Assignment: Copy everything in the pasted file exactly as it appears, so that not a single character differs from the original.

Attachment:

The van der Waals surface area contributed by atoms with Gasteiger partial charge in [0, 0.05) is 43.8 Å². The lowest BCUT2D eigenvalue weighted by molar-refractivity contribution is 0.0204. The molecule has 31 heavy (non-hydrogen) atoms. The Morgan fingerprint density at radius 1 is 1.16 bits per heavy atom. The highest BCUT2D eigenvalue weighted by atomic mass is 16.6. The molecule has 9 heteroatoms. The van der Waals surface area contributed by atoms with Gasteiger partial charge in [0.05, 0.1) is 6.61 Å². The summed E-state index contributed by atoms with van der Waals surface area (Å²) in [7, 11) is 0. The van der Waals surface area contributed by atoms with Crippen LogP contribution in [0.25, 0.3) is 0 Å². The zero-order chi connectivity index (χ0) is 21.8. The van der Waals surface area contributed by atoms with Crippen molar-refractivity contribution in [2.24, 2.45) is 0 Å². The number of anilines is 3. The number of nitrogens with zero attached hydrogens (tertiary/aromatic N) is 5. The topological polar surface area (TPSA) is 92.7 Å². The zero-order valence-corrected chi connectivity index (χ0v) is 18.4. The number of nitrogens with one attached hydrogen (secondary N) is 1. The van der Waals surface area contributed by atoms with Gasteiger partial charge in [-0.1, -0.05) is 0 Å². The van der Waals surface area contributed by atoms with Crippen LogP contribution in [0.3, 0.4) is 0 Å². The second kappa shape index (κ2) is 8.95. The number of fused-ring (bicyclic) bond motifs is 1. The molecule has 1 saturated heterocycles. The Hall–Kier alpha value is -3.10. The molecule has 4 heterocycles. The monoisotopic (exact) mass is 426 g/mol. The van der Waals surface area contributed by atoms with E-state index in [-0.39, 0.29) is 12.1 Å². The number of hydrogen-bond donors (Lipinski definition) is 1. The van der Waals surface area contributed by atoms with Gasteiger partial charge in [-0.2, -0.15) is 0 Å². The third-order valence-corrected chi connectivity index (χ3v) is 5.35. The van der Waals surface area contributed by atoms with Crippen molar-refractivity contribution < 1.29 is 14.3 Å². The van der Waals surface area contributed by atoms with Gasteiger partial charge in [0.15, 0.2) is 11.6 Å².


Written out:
The van der Waals surface area contributed by atoms with Gasteiger partial charge in [0, 0.05) is 43.8 Å². The lowest BCUT2D eigenvalue weighted by molar-refractivity contribution is 0.0204. The molecule has 31 heavy (non-hydrogen) atoms. The Morgan fingerprint density at radius 1 is 1.16 bits per heavy atom. The highest BCUT2D eigenvalue weighted by atomic mass is 16.6. The molecule has 9 heteroatoms. The van der Waals surface area contributed by atoms with Gasteiger partial charge in [0.05, 0.1) is 6.61 Å². The summed E-state index contributed by atoms with van der Waals surface area (Å²) in [7, 11) is 0. The van der Waals surface area contributed by atoms with Crippen LogP contribution in [0.25, 0.3) is 0 Å². The zero-order chi connectivity index (χ0) is 21.8. The van der Waals surface area contributed by atoms with Crippen molar-refractivity contribution in [2.24, 2.45) is 0 Å². The number of anilines is 3. The number of nitrogens with zero attached hydrogens (tertiary/aromatic N) is 5. The topological polar surface area (TPSA) is 92.7 Å². The zero-order valence-corrected chi connectivity index (χ0v) is 18.4. The number of nitrogens with one attached hydrogen (secondary N) is 1. The van der Waals surface area contributed by atoms with Gasteiger partial charge in [-0.1, -0.05) is 0 Å². The van der Waals surface area contributed by atoms with Crippen LogP contribution in [0.3, 0.4) is 0 Å². The second kappa shape index (κ2) is 8.95. The number of fused-ring (bicyclic) bond motifs is 1. The molecule has 1 saturated heterocycles. The Hall–Kier alpha value is -3.10. The molecule has 4 heterocycles. The monoisotopic (exact) mass is 426 g/mol. The van der Waals surface area contributed by atoms with E-state index in [-0.39, 0.29) is 12.1 Å². The number of hydrogen-bond donors (Lipinski definition) is 1. The van der Waals surface area contributed by atoms with Gasteiger partial charge in [-0.2, -0.15) is 0 Å². The third-order valence-corrected chi connectivity index (χ3v) is 5.35. The van der Waals surface area contributed by atoms with Crippen molar-refractivity contribution < 1.29 is 14.3 Å². The van der Waals surface area contributed by atoms with Gasteiger partial charge in [0.15, 0.2) is 11.6 Å².